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Reading these comments has made me smile and literally laugh out loud at times. It's so funny how just hearing the exact same things from someone else makes you feel so much better. My introduction to riding a motorcycle came from my ex-husband more than 20 years ago.

We had bought him a Honda 600 CBR F3. Since "we" were paying for it, I wanted to learn how to ride it. Of course the first time I sat on it, he says, "give it a little gas and let out the clutch." Uh, ok. Good Lord! That bike jumped straight out from under my legs into the air and landed on its side. LOL! You should have seen the look I got!

After that, I learned not to "pop" the clutch. Driving a standard car is way different than a hand clutch on a motorcycle. He taught me "basics." The bike was light, so I wasn't afraid of dropping it. I learned enough to get it to and from work if he left it for me to ride because he needed the car. I was never comfortable on it, and never proficient. That was many, many years ago.

Fast forward to last month.My now husband (16 years) rides a Harley-Davidson Street Glide. My father rides a Harley Road King. I love riding with my husband as his passenger and have thought many, many times about wanting to ride on my own. His bike, however, is very intimidating and way too big for me to re-learn on. So, we went looking for a Harley of course. I bought a Sportster 883 Iron. It's seat height is perfect for me at 5 feet 4 inches and though smaller than his, it is still a heavy bike.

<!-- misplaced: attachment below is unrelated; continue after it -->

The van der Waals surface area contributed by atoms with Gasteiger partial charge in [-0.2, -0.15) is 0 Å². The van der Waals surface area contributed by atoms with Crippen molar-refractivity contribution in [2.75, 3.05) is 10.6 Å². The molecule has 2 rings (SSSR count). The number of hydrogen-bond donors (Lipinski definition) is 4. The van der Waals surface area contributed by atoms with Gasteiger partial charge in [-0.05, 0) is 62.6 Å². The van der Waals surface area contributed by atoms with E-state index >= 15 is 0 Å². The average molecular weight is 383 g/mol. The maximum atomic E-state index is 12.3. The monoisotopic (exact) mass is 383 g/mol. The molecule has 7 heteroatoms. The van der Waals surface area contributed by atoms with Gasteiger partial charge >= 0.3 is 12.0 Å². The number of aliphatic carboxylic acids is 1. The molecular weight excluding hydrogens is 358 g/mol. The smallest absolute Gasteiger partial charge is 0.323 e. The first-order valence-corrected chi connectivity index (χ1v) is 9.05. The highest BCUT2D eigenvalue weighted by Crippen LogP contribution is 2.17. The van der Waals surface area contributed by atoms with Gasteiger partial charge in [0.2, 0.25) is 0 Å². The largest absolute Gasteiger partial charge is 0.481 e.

We've had it for a few weeks, now. I've been on it literally six times, got my permit, and passed my MSF class yesterday. We live way out in the country, so traffic isn't something I worry about much, but tight curvy roads are. Like anyone learning something new, I am good at some things and really suck at others. We have a boat launch three miles from our house that we have taken it to twice to give me room to practice certain things. We've been out on the open road three times. Once, just down to town to get gas and back and the second trip was to a different boat launch on the other side of the lake. Of course, as I went to stop, my foot peg literally stuck in the heel of my boot as I went to put my foot down. Over went me and the bike. My husband got the bike back up, and I rode back home. Got new pegs the next day ... no longer an issue there. No damage done other than to my pride and confidence.